Faculty and staff will discuss the political situation and latest developments with students to create awareness, understanding, and alertness in an effort to defuse any anxiety students might be feeling.
Lastly, IES Abroad also has established a Behavior Intervention Team (BIT). The BIT is distinct from the CMT in that it examines and may intervene in individual and community situations involving students who may pose a threat or danger to themselves or others.
We also encourage you to continue to visit this website for any additional updates.
What additional steps has IES Abroad taken to enhance students' safety overseas?
The IES Abroad mission focuses heavily on intercultural understanding. For this reason, we try to integrate our students, as much as possible, into the societies where we are located. We do not situate our Centers near other American programs, or in American enclaves. We are either on or close to local university campuses. No signage that distinguishes the facility as an American-affiliated organization is posted on IES Abroad premises. In most of our programs, our students live with local citizens in their homes, or they reside with local students in apartments or dormitories. Generally our students are not readily distinguishable from local students.
Additionally, we remind students about our safety guidelines, the importance of following staff instructions, and about the importance of good decision-making regarding personal safety. We discourage students from wearing clothing that distinguishes them as American, and we advise them to avoid crowds and avoid moving about the city with large groups of Americans. Whenever they travel during the weekend or on breaks, we require students to leave an itinerary with the IES Abroad Center staff so that Center Staff know their whereabouts at all times. We encourage you to counsel your student to take individual responsibility for following these guidelines, many of which are also listed in the IES Abroad Student Handbook.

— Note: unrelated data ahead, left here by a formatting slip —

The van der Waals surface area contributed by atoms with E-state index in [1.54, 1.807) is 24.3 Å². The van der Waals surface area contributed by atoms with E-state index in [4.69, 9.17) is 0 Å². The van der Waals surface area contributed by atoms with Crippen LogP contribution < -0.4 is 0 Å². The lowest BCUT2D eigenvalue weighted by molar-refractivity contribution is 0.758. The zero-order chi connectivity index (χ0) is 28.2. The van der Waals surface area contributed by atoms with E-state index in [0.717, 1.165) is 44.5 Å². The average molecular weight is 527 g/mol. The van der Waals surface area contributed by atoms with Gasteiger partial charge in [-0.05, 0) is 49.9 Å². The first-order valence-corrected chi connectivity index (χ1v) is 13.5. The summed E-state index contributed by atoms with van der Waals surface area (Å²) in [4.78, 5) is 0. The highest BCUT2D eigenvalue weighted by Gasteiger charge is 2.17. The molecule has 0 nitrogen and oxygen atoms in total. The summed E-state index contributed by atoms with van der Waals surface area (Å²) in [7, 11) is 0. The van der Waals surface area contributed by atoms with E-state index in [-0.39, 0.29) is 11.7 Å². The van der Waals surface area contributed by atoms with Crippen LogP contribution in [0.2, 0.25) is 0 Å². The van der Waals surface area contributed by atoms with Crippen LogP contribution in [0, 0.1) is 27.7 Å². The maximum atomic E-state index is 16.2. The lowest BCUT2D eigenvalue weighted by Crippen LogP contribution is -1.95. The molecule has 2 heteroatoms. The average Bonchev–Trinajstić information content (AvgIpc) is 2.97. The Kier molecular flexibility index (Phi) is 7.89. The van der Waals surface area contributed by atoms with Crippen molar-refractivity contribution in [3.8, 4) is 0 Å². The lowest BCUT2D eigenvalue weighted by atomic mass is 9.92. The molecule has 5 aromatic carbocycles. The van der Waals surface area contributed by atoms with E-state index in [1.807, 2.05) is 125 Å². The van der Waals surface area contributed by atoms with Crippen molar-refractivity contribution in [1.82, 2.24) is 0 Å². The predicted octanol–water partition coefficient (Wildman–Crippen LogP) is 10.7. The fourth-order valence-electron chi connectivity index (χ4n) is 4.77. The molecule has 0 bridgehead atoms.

The State Department provides general advice to U.S. Citizens living abroad.
What is IES Abroad's evacuation plan?
IES Abroad follows the directions of the State Department, which communicates with American embassies overseas. Our staff is in touch with the local American Embassy and all our students who are U.S. citizens are registered with the U.S. Consulate. Students who are citizens of other countries are registered with their consulates (unless they object). We have plans in place to move the students to a safer location or if the situation warrants, to evacuate the program site entirely if the U.S. Embassy or Consulate advises us to do so.
At this point, we have no reason to believe that evacuation will be necessary at any of our Centers. Should an evacuation be necessary, the students will be brought to a more secure location where IES Abroad Center staff members will be able to stay in communication with the IES Abroad Chicago administrative headquarters. We will notify you if such an evacuation occurs.